How to stop a bulldozer and not be crushed
I am cross. Very cross indeed. Combine the pensions debacle with the frequent pronouncements from the education secretary about how much harder GCSEs should be, then add on the warnings that the new Ofsted framework will "raise the bar" once again, the fact that secondary school floor targets are being raised to 50 per cent and the 200-plus "failing" primary schools that are going to be taken over by academies and you can see what is making my blood boil.
Schools are facing a barrage of policies and threats designed to make us all shape up and become academies and free schools - "or else". Well, they are not having the desired effect on me. I refuse to give in. As a headteacher I have a duty to do what is right for my school and pupils.
The problem is how do you stop or slow down a bulldozer? If we just lie down, we will be crushed.
The coalition Government seems hell-bent on introducing a range of policies that are either unworkable, too expensive or are to be implemented without any reasonable explanation of why they are needed. If evidence is presented, it is sketchy and hand-picked to fit a particular ideology.
There are so many consultations going on at the moment that it would take at least three weeks to read through them and respond in any meaningful way.
The unseemly haste to move these consultations on and implement the changes means we have little time to talk to other professionals and debate the issues. To me, that seems intentional.
So I have at last become an active member of my professional association.
I have always been a member of a union, and since becoming a head I have belonged to the two head teacher associations. But although I attended the odd conference and read the regular information they sent me, I didn't really get involved. I left it to others to fight on my behalf.
My attitude has changed. Part of what changed my mind was the work unions can do to scrutinise all the changes that the Government is thrusting on us, supposedly to make schools more "autonomous and free from bureaucracy".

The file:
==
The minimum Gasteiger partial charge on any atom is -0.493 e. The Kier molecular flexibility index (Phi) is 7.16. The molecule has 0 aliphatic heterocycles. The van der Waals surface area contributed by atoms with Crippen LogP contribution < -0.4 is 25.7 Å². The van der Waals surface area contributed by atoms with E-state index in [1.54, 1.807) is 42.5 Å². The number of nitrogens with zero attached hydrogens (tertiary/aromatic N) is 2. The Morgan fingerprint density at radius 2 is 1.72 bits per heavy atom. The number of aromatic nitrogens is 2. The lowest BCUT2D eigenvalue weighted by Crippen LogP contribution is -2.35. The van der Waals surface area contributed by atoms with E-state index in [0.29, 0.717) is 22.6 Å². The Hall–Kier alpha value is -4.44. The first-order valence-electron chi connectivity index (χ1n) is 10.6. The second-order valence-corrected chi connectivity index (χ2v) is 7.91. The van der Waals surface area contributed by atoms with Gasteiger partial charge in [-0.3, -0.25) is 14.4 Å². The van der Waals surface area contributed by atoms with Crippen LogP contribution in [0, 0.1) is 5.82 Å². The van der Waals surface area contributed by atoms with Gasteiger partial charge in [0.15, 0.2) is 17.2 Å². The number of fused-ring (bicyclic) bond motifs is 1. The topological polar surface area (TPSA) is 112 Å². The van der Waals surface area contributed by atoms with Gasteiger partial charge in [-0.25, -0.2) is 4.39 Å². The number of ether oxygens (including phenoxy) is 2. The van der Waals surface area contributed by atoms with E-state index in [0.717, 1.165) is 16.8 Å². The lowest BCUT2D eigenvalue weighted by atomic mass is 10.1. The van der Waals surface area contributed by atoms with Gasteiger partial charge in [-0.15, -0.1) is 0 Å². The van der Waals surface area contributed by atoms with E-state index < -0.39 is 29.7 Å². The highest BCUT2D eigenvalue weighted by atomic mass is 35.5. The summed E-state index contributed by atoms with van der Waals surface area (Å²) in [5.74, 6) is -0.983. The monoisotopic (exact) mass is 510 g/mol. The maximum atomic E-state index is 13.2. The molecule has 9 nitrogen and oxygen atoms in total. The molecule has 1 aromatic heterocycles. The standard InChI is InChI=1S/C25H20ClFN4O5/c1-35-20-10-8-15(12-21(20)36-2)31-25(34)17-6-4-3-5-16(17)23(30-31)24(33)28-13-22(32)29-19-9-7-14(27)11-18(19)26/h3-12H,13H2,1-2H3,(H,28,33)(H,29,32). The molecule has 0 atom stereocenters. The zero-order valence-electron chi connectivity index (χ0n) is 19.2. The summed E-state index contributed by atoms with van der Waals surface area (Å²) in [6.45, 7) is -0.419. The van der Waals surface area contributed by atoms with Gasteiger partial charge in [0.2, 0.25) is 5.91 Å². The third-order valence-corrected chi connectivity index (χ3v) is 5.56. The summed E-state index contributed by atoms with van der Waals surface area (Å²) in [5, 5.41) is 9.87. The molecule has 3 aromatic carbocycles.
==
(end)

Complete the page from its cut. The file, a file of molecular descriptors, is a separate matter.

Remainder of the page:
Since being nominated to serve on the national executive of the NAHT I have been working closely with colleagues to try to keep track of all the steps being taken to dismantle the education system. I find this experience fulfilling, and at last I feel like I am doing something to contribute to the discussion about what will make things better for pupils - and indeed for school staff.
As a head, I know that unions can be a thorn in a school leader's life. We all dread the request for a special meeting and can dislike many of the "motions" presented to us. However, I do believe it is important for all our staff - and not just teachers - to belong to a union and to be able to be part of a democratic process.
It is particularly important to have the protection of a union when there are problems that affect the individual as well as a whole group of colleagues.
However, union membership is also important when it comes to commenting on the sweeping changes to the direction of our education system. So many of the suggested changes will directly affect the way teachers teach and pupils learn. Teachers across the country are the experts and need to make sure their views are heard.
This is not all about striking, but about ensuring we are properly consulted. If we are given a real chance to participate, then we are much more likely to help implement changes, even ones that, as individuals, we do not wholeheartedly support.
Teachers and heads have a natural inclination to be very polite, so can often pussyfoot around instead of saying something that will upset a colleague, a fellow head, or an education secretary.
Women in particular can be unwilling to stick their necks out. The three biggest classroom unions are now led by women, but too often we seem less willing than men to engage in the policy debate and be involved in leading our professional organisations.
We do not have to be rude or abusive - but sometimes we have to upset others. It is time now for us to be pushy, rather than push-overs.
Kenny Frederick, Headteacher, George Green's School, Tower Hamlets, east London.